I found myself an unprepared witness to a classist/racist “joke” where and when I least expected it. Should I have intervened? Is there a way to turn such ugliness into a “teachable moment”?
One afternoon I was waiting in line at my university’s mailroom behind a rowdy group of undergraduate men. The students—mostly white and a few students of color—were clearly friends, who had assembled to help one of their crew retrieve a large number of packages that took the staff some time to round up. As I stood quietly behind them awaiting my turn, I couldn’t help but overhear their jokey chit-chat. I often find myself thinking that students appear completely oblivious to those around them, and this occasion was no different.
A diminutive reference to females floated past my ears…I looked to the couple standing behind me and rolled my eyes. A few minutes later, an exchange between two of the students in the group left me appalled and speechless. One man said to another, “a little Mexican is going to come out of that box.” The second said, “I hope so, I need my room cleaned.”
I couldn’t believe my ears. Worse, I could think of nothing more to do or say than to turn to the same couple and fume, “They think no one can hear them!” To be at a loss for words at a pivotal moment is always frustrating. I am especially sensitive to “bystander guilt” after studying the Holocaust. What’s more, my training as a sociologist makes me feel obliged to speak up and to educate. After all, hadn’t this very type of ignorance motivated my career choice?
Nevertheless, I said nothing to them. I walked away outraged by the comment and disappointed in myself.
I am somewhat skeptical that butting into their conversation would have had a positive effect. Publicly chastising someone is more likely to get a defensive, not humble, response. These men seem unmoved by the messages of social justice and service to others that our Jesuit university reinforces at every turn. Why would they listen to a random stranger?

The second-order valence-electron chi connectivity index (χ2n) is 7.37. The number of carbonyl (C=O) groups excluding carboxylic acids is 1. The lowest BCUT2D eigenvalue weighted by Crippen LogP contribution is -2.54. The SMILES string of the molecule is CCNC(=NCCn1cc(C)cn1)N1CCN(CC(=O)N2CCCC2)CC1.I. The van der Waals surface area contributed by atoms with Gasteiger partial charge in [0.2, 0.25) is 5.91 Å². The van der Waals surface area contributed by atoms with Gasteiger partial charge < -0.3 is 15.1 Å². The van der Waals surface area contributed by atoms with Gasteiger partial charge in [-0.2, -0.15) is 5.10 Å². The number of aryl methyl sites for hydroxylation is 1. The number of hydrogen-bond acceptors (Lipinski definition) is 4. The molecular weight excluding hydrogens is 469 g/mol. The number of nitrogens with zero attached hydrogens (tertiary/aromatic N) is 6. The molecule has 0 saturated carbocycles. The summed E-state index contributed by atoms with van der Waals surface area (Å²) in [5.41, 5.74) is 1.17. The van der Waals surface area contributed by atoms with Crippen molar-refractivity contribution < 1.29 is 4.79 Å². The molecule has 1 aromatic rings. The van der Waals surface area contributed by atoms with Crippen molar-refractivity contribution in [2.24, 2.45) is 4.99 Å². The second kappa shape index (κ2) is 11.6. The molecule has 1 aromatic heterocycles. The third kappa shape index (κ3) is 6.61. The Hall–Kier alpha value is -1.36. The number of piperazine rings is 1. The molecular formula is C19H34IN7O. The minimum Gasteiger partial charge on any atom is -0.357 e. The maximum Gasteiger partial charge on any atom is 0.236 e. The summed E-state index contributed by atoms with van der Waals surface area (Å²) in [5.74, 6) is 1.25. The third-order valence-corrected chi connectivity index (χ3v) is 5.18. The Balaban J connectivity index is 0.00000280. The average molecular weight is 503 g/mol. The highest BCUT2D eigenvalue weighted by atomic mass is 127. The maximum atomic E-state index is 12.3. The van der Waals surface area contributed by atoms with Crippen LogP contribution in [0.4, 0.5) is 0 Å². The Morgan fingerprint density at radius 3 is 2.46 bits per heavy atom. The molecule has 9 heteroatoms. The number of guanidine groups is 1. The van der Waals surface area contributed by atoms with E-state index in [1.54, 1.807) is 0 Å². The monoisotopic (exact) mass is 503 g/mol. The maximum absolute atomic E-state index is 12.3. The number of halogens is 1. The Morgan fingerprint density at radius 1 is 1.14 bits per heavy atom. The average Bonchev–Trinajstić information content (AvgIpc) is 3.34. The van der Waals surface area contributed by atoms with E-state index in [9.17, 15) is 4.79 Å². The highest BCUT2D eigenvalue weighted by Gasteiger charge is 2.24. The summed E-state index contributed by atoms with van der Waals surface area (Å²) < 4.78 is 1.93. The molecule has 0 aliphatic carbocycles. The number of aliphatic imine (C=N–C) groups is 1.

I am also twice their age. College students seem to possess a special “age-dar” that filters out anyone over the age of 25. Given the frequency with which I am addressed as “Ma’am,” I am certain that I am easily identified as belonging to the wrong side of that age divide. They might quickly dismiss me as a humorless, cranky Old Person.
But I still wish I had called the men out for their classist, racist “joke.” I thought of how I could easily have been standing there with my Mexican colleague, how mortified I would feel had he heard their remarks.
Actually, I would like to have asked them some questions, so I will do so here:
If you’ve looked around and noticed that many of the people cleaning your room, serving your food, or shoveling your sidewalk are Hispanic, did you ever contemplate why?
Do you realize that if you selected random periods in history, the faces and last names of those in service jobs would likely be very different from one another, and might even resemble your own?
Have you ever considered all of the forces at play that afford you the privilege of being a student studying at this university, instead of the worker tasked with cleaning the dorm rooms?
And last, do you realize that those of us around you can hear you chit chat, whether we want to or not?
Susan Legere is a life-long Massachusetts resident and doctoral candidate in Sociology at Boston College. Class issues have long fascinated her, and she’s explored them through academic projects. In 2007, she finished production on Immigrant Reflections, a video documentary highlighting the life stories of three immigrant service workers employed by her university. Susan also completed a study examining social class and consumption in The New York Times “Vows” columns.